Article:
By Susan Froyd
By Byron Graham
By Robin Edwards
By Bree Davies
By Josiah M. Hesse
By Bree Davies
By Susan Froyd
By Kate Gibbons
Another really bad idea is the steel-and-glass roof over the Greek Theatre, which was proposed so that the conservancy can present performances at the Civic Center -- despite the sometimes deafening din of the surrounding traffic. The roof would shift the visual weight of the Civic Center to the south, further spoiling the symmetry, and would also damage the appearance of the Greek Theatre. Plus, just think how much it will cost to tear the canopy down when a more enlightened era dawns.
As inappropriate as Libeskind's ideas are, it's the Civic Center Conservancy's logic in asking him to cook them up that really boggles the mind. So it makes sense to deconstruct the conservancy's ideas, the way Libeskind wants to deconstruct the park. One talking point created by the conservancy -- and picked up by the teenage interns who are apparently writing the editorials at both dailies -- is that Libeskind will bring the 21st century to the Civic Center.
Wait a minute, isn't the 21st century already there? Of the six buildings that line the Civic Center proper, two of them were just built: the Wellington Webb Building, which dates to 2002, and the Denver Newspaper Agency facility, which was recently completed. If my math is right, that makes them 21st-century structures.
But the Civic Center proper is just part of the story. There's also what's called the greater Civic Center area, which is what most people think of when they imagine the Civic Center. This area extends the border on the south to West 12th Avenue, so as to include the entire DAM complex; on the east to Grant Street, to take in the State Capitol grounds; and on the west to Elati Street, a block beyond the United States Mint. That means there are even more 21st-century elements either nearing completion or soon to be built in the greater Civic Center area, including Libeskind's own Hamilton Building, the Clyfford Still Museum and the Justice Center complex.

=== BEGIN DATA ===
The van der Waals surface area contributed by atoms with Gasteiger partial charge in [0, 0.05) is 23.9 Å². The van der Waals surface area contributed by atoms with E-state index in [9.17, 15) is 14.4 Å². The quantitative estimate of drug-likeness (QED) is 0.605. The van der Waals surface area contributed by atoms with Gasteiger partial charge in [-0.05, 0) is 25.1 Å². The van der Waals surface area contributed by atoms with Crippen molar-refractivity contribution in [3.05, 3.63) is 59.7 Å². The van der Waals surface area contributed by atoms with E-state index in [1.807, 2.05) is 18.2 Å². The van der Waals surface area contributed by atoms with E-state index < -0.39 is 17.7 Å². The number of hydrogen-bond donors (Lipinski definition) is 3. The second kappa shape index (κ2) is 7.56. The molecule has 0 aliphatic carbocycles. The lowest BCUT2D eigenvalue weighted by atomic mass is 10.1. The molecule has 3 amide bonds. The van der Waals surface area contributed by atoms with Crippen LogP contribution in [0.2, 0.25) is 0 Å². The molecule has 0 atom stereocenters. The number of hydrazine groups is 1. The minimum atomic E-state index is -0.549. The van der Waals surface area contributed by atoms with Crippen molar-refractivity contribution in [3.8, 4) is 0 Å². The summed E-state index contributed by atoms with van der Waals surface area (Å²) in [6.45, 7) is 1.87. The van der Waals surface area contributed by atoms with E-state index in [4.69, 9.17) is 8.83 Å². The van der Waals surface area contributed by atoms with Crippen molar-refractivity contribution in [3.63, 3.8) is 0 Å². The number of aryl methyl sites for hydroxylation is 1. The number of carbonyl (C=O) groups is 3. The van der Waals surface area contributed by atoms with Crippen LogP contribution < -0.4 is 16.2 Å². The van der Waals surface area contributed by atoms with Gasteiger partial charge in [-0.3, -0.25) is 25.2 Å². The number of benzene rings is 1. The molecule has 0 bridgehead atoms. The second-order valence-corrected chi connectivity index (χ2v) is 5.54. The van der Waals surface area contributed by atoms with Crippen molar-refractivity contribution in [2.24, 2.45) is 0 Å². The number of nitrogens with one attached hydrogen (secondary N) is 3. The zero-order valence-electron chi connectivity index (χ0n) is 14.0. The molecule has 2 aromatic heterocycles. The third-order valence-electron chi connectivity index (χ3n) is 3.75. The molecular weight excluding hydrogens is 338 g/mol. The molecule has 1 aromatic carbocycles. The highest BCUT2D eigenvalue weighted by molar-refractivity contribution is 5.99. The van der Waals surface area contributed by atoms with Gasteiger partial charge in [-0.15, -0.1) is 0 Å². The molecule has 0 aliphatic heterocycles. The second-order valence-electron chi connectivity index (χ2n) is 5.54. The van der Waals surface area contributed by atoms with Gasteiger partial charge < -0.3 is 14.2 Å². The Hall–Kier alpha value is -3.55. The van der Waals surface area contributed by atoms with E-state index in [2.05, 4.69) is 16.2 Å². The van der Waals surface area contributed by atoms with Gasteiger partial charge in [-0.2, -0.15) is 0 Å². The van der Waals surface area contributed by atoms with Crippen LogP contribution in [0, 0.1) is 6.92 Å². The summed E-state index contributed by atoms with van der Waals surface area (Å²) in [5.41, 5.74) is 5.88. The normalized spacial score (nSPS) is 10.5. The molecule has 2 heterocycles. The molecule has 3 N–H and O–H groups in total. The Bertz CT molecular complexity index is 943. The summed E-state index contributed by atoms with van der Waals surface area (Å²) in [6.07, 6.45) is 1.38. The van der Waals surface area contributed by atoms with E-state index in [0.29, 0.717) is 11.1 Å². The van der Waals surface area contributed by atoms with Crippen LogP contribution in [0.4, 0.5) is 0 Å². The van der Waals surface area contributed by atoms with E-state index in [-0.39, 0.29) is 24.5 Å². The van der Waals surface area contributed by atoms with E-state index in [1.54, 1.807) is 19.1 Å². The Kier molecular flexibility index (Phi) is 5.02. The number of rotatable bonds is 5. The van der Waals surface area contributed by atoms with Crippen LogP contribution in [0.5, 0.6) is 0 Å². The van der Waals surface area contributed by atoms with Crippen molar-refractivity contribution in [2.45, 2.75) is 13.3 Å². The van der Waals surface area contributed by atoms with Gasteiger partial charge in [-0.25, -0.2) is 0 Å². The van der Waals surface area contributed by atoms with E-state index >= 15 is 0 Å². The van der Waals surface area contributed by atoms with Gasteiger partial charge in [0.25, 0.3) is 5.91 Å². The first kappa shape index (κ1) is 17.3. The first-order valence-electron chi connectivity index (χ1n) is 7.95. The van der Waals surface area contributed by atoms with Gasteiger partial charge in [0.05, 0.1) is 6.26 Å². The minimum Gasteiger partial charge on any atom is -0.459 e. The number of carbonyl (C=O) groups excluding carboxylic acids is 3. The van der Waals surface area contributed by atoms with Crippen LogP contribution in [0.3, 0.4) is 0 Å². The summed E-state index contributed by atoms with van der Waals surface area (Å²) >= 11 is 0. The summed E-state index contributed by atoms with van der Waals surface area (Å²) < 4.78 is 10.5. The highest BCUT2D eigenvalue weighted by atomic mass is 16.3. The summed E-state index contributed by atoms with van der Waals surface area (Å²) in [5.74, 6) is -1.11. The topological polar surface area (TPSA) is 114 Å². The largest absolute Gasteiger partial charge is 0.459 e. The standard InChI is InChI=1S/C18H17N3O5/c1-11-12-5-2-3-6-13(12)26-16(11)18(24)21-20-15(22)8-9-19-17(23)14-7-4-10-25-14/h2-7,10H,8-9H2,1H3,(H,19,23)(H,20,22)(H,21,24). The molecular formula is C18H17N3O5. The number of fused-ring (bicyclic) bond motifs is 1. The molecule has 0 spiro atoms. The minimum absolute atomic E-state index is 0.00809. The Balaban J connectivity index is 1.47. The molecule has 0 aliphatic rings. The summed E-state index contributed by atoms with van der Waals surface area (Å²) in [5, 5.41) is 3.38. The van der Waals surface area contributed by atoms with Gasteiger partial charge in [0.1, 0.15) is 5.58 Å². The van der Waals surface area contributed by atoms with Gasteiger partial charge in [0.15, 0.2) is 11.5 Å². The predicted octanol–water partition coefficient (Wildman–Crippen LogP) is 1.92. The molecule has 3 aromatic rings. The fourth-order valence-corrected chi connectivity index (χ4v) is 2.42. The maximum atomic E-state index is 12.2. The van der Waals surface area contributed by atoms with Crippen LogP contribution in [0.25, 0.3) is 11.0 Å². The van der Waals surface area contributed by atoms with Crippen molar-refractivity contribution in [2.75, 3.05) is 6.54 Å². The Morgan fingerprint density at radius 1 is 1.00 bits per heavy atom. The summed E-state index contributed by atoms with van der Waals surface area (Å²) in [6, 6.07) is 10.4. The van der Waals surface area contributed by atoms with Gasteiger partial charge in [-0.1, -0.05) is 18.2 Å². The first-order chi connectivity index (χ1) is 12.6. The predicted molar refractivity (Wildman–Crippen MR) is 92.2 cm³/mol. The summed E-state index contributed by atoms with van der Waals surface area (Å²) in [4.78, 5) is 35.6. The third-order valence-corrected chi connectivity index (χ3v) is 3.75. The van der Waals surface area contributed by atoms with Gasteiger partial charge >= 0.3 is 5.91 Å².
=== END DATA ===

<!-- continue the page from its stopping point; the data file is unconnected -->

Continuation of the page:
So here is one thing we can say with absolute certainty: There's no need, pressing or otherwise, to include 21st-century elements at the Civic Center.
Another nonsensical talking point being promulgated by the conservancy is that if Libeskind's ideas are embraced, the problem with the vagrants who hang out at the Civic Center will magically be solved, though it's hard to understand how. This is another fallacy picked up by those kids writing editorials at the Denver Post and the Rocky Mountain News. And it raises this question: Who except the terminally naive would think that a social problem like homelessness has, at its core, the neo-classical site plan of the Civic Center?
A series of community meetings have been scheduled to discuss Libeskind's ideas, and according to an organizational flow chart, it will be left to Kim Bailey, director of Denver Parks and Recreation, to make the ultimate call. But if you don't believe it will actually be Mayor John Hickenlooper who makes the decision, I've got some Civic Center pedestrian-bridge futures I'd like to sell you.
One bulwark in place to stop this thing is the Denver Landmark Preservation Commission, which will have to say yea or nay to any proposed changes. There's a fly in this ointment, however, in the form of Dennis Humphries, who is a member of the conservancy. Humphries is not only the principal cheerleader for Libeskind's ideas, but he's also a member of the landmark commission. I don't think it's enough for Humphries to recuse himself from the deliberations; I think he needs to resign from the commission.
But let's all calm down. So few people love this Civic Center plan that it's unlikely to attract the necessary donors, who won't want to be associated with something so unpopular right out of the gate. That doesn't mean that we can let our collective guard down, though, because if we don't speak out against it, the vandals just might win. And that would hardly be unprecedented in the City and County of Denver.
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